Regardless of trade wars, international students should remain hopeful


Elisabeth Neely

International Student and Scholar Services Building is located at 610 East John St..

By Daniel Jin, Columnist

We’ve witnessed an unbelievable trade conflict between the top two economies in the world: the United States and China. President Donald Trump showed his optimism on Twitter this spring: “Trade wars are great, and easy to win.”

Along with the trade conflict, there was even a threat made by the president himself that the United States might put visa restrictions for Chinese international students taking certain majors in the U.S. Meanwhile, the exchange rate of U.S. dollar skyrocketed this year, which discourages international students from studying on U.S. campuses. The trade war shouldn’t and won’t stop international students from pursuing education here.

Modern trade theory tells us trade conflicts are so harmful that each country should prevent them. The president certainly doesn’t think so. When we look back, we will unfortunately see the disturbing process of the trade conflict between the United States and China.

Even though our country used to have trade conflicts with powerhouses like Japan and Europe, China may stop them all. The U.S. applied tariffs to many products produced in China in the past several months. In response to these policies, China quickly fought back, threatening to apply high tariffs on certain goods made in the United States, such as farm products. Unfortunately, as the land of corn, our state also suffers.

Things are getting weirder. After Trump showed his willingness of restricting student visas, the trade war began to affect international students. Friends I know from China experienced harsher requirements when traveling to the U.S. for further education this year. Some were even checked for hours in airports.

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    Let’s look beyond the trade war and its external impacts on international students. It’s protectionism that accounts for this, and it is not only a bad economic policy, but also an upsetting initiative. As Obama said in his Sept. 7 speech here at the University, “it is a symptom, not a cause.” Protectionism excludes foreign goods, ideas and good people, which hurts diversity in every college campus.

    The trade war shouldn’t discourage international students from achieving higher education. Where a student goes for college should be a personal freedom. It’s reasonable when countries have conflicts on trade, but it certainly seems quite desperate and un-classy to stop prospective students from going where they please for education.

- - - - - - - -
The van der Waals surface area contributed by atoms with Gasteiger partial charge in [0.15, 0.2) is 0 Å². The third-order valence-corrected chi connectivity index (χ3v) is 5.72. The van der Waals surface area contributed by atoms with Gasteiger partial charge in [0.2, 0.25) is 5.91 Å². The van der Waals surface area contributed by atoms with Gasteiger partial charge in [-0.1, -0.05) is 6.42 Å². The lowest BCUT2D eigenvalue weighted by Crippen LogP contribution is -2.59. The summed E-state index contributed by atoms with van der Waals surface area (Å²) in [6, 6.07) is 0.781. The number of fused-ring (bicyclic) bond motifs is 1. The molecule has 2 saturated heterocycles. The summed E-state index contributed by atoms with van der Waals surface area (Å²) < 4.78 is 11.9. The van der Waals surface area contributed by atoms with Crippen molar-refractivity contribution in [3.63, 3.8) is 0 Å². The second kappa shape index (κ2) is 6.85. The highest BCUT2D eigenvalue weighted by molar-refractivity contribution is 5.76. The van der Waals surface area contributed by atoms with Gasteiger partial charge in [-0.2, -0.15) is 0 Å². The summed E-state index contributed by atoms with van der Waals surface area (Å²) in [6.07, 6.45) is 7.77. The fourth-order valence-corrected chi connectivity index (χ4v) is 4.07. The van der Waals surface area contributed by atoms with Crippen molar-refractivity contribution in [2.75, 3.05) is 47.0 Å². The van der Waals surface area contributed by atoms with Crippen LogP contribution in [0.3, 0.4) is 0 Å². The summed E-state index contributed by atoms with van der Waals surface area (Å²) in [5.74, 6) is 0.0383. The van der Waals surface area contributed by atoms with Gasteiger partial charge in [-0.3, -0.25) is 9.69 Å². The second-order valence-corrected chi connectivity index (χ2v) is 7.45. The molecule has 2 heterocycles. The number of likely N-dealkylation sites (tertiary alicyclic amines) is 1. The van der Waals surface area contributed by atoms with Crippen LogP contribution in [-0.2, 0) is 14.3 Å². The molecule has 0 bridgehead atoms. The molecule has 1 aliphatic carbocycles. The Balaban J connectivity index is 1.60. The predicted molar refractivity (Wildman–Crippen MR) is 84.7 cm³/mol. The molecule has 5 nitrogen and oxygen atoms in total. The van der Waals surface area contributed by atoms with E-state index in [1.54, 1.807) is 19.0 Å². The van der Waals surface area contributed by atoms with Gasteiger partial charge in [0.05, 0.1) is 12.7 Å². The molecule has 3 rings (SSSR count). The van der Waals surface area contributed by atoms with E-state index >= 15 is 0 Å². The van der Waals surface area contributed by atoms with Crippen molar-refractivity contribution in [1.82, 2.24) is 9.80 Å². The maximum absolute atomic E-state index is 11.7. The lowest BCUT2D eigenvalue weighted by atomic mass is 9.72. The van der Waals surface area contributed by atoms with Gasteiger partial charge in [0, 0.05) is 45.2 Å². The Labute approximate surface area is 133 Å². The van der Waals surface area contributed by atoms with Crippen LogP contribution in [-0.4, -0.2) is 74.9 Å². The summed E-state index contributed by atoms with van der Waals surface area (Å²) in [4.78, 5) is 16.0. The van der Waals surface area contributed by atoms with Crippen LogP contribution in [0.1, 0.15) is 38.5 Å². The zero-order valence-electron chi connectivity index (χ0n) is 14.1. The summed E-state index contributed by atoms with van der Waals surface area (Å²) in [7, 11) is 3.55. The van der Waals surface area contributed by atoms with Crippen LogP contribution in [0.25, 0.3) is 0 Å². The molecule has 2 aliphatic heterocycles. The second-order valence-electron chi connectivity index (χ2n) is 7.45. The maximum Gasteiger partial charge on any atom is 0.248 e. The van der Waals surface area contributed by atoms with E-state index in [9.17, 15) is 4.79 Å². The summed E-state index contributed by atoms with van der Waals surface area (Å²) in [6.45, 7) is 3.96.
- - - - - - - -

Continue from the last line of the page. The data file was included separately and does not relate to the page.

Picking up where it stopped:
The University is famous for its academic success and diversity. In 2017, there were 10,834 students from 113 countries enrolled in our University. In 2005, there were only 4,695 international students on the campus.

    The increase of diversity brought fresh thoughts and energy to the campus and local communities. A great number of international students perform excellently on study and research, with some of them significantly contributing to culture and science. Chinese students, who collectively make up over 5,000 of the students on the campus, also play an important role in promoting diversity and academic achievements.  

    Protectionism will hardly survive on our campus. The ongoing trade war might make international students feel a little rocky, but it will never be the end of the world. When policy makers finally realize that intercultural communication brings wisdom and even economic efficiency, they will choose to open the door instead of closing it.

    I must say protectionism is growing in other parts of the U.S. Walls are built, free trade is in jeopardy and even bright-minded individuals are declined for their pursuits in education.

    What should we do? Perhaps we just need to follow what the former president told us to do: vote.

    Vote for freedom. Vote for diversity. Vote for prosperity.

    Daniel is a graduate student in LAS.

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